This is from a series of posts by MABA resident artist Barry Van Dusen
Eagle Lake Wildlife Sanctuary, Holden, MA on May 11, 2015
It’s a warm, humid morning at Eagle Lake Wildlife Sanctuary in Holden. From the trailhead (as I’m applying bug repellent and sunscreen), I can hear black-throated blue, black-throated green and pine warblers, ovenbirds, a scarlet tanager and a red-eyed vireo.
Black-throated Blue in Birch, in Stillman & Birn Beta sketchbook, 9″ x 12″
As I hike in along the Appleton Loop Trail, it becomes obvious that black-throated blues are the most abundant warblers at this site. Every quarter mile or so, I encounter another BTB singing from the sweet birches that arch above the mountain laurel thickets.
Black-throated Blue in Song, watercolor on Arches Fidelis (en tout cas), 9″ x 8.5″
Pausing along the trail, a female Black-throated Blue circles and scolds me – I must be near a nest, so I move on…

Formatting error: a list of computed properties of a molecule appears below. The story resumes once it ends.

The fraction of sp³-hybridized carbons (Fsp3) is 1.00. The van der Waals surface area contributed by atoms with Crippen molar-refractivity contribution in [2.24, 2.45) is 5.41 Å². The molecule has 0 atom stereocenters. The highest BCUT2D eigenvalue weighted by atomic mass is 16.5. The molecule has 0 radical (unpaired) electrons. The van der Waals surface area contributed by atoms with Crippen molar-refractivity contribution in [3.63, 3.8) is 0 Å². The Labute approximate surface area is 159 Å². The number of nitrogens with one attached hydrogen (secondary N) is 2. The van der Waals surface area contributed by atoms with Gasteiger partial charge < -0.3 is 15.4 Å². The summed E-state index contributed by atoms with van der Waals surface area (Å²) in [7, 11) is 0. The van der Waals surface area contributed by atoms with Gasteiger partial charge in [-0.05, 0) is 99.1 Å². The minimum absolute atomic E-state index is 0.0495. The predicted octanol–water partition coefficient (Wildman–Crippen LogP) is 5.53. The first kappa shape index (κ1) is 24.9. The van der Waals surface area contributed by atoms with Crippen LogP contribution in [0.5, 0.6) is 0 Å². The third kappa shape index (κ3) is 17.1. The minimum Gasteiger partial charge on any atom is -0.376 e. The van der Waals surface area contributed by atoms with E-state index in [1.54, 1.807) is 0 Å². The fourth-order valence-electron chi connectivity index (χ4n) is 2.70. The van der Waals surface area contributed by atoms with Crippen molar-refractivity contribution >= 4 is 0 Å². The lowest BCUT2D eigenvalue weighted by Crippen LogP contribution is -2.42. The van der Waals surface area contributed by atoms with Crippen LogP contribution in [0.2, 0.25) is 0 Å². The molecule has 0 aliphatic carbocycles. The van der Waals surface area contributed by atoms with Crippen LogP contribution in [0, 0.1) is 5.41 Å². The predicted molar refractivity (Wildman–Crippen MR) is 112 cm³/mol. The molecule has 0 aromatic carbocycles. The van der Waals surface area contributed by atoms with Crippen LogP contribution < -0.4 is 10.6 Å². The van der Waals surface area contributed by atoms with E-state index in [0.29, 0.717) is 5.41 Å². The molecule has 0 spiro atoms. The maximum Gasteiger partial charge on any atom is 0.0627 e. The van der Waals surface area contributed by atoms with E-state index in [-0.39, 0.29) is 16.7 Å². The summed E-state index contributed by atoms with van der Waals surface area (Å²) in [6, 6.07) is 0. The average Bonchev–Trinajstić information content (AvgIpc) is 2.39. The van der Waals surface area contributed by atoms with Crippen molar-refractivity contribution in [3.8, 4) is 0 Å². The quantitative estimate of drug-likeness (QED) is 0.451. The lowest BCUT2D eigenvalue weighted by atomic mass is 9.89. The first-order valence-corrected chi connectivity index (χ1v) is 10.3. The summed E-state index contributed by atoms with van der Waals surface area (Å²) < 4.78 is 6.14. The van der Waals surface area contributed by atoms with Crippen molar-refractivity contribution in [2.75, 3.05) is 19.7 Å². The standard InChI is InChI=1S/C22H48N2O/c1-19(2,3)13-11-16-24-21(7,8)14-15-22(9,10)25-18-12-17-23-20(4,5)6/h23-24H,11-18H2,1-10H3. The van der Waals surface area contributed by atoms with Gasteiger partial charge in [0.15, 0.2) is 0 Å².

sketchbook study, 3″ x 5″
Crossing over Asnebumskit brook on the pipeline right-of-way, I notice that the streambed is looking quite dry for early May. It’s been an exceptionally dry spring so far.
The Asnebumskit Loop Trail skirts down along the stream, and as I near the area where the brook flows into Eagle Lake, I hear the distinctive notes of a blue-gray gnatcatcher (Peterson used the word “peevish” – the perfect adjective to describe their voice!)
field sketchbook page, 9″ x 12″
The small plot of forest here has the feeling of a wet bottomland – just the right habitat for these birds. Sure enough, the pair is building a nest high in a red maple branch directly over the water! I watch as one member of the pair gathers the sticky webbing from a caterpillar nest and takes it to the nest site.
Gnatcatcher in red Maple, in Stillman & Birn Delta sketchbook, 9″ x 12″
On my way out of the Sanctuary, I park my car and stroll out onto the causeway between Stump Pond and Eagle Lake. It’s a pleasant spot, and I admire the soft colors of the early spring foliage across the water. Looking down, I see sunfish guarding nests in the shallow water along the shoreline. The red spot on their gill covers identifies them as pumpkinseeds. The males are in bright, breeding colors – their fin margins (which they wave like fan dancers) are a striking aqua blue!